When it is desired to cut off the fiow of striping material onto the roadway from chute 42, handle 62 is lowered to its intermediate position so that rod 56 returns to its full-line position of FIG. 3, whereupon the combined shoe gate 48 closes counter-clockwise about pivot (50 against the lower side of chute 42. Since the combined shoe gate and doctor blade 48 cannot swing counter-clockwise beyond its closed position, further lifting of rod 56, caused by swinging lever 62 downwardly from its intermediate position, swings chute 42 upwardly about pivot 44 to the position shown in broken lines in FIG. 3.

Tension spring 29, connected at its lower end to openshut valve 26, is attached at its upper end to the handle side of lever 58. In the intermediate and lower positions of lever handle 62, valve 26 is shut and pre-heating burner 14 is off. However, clockwise movement of lever handle 62 from its intermediate position opens valve 26 and the gas from burner 14, ignited by a pilot, preheats the road at the same time the plastic material is permitted to flow onto the road.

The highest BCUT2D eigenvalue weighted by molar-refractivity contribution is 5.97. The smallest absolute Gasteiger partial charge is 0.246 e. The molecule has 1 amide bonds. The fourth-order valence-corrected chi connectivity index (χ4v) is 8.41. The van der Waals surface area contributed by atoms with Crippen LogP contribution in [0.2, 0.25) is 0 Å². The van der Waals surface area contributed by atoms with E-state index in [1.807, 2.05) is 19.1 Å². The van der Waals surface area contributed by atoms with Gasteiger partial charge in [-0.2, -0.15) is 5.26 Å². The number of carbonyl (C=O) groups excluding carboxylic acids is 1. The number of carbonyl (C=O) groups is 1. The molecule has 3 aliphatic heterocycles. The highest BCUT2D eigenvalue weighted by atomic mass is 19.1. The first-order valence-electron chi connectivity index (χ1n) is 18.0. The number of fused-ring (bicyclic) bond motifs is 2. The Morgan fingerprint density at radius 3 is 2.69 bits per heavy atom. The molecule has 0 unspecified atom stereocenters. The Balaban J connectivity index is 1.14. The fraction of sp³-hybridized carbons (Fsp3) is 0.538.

Hot plastic material from tank flows into chute 42 via-material outlet pipe 64 and valve casing 66, the How being controlled by a valve 68 pivoted at 70 to casing 66. Valve 68, which is capable of controlling the flow of thick viscous liquids of molasses-like consistency, is pivoted at :72 to the lower end of a rod 74. The upper end of rod 74 is connected to the forward end of a control lever 76 supported on pivot 78 and having a handle 80 on its.

rear'end. Lowering and raising of handle 80 opens and closes molasses valve 68 to varying degrees.